5 Colleagues might also ask you to write letters of Recommendation on their behalf for various promotions or awards, but that may not happen too often until you are more established. For Whom Should You Write? As a mentor, you have an obligation to support students and postdocs in your lab in their job search and to help them find a good match for their abilities and aspi- rations. If they ask you to write a Recommendation Letter , it is customary to sup- port them in this way. The best thing to do is to sit down with them and discuss their plans before they start applying for jobs. If their career goals are unrealistic, talk about what they need to do to become more competitive or help steer them BWF HHMI 1.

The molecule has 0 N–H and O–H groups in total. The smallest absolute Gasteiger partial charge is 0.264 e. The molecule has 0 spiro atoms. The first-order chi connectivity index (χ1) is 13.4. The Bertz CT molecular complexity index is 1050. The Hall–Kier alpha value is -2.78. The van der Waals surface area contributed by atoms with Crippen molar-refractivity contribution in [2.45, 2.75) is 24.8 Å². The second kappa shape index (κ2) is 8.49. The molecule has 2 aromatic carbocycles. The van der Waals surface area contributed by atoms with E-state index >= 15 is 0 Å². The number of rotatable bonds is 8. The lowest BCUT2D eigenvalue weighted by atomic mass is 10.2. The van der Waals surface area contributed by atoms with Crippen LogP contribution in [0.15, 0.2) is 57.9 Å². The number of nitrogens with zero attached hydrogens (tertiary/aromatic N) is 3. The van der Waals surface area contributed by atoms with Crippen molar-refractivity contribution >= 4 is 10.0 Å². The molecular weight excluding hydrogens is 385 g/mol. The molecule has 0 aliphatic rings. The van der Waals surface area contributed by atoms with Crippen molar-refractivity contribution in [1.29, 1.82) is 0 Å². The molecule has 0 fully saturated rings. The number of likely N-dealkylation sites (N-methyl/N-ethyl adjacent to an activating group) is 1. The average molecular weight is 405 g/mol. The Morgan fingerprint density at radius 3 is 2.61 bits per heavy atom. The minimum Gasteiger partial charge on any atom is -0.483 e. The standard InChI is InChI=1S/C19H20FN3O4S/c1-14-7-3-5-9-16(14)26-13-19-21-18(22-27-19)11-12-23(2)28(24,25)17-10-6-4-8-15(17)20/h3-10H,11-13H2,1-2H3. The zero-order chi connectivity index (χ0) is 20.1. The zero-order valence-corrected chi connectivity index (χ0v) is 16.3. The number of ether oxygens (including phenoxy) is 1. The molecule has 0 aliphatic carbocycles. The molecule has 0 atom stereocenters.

6 Making the Right Moves A Practical Guide to Scientific Management in a different direction. If you do end up Writing a Letter for someone in your lab for a job you don't think is a good fit, there are ways to put a positive spin on the negative (see page 6, Writing a Not-So-Enthusiastic' Letter ). If people who are not part of your lab ask you to write a Letter for them, it is up to you to decide whether to do so. Reasons to Turn Someone Down You should write a Letter of Recommendation only if you can honestly write a supportive Letter for someone for a given position. After all, a Letter of recom- mendation is supposed to be a tool for helping people obtain what they are after.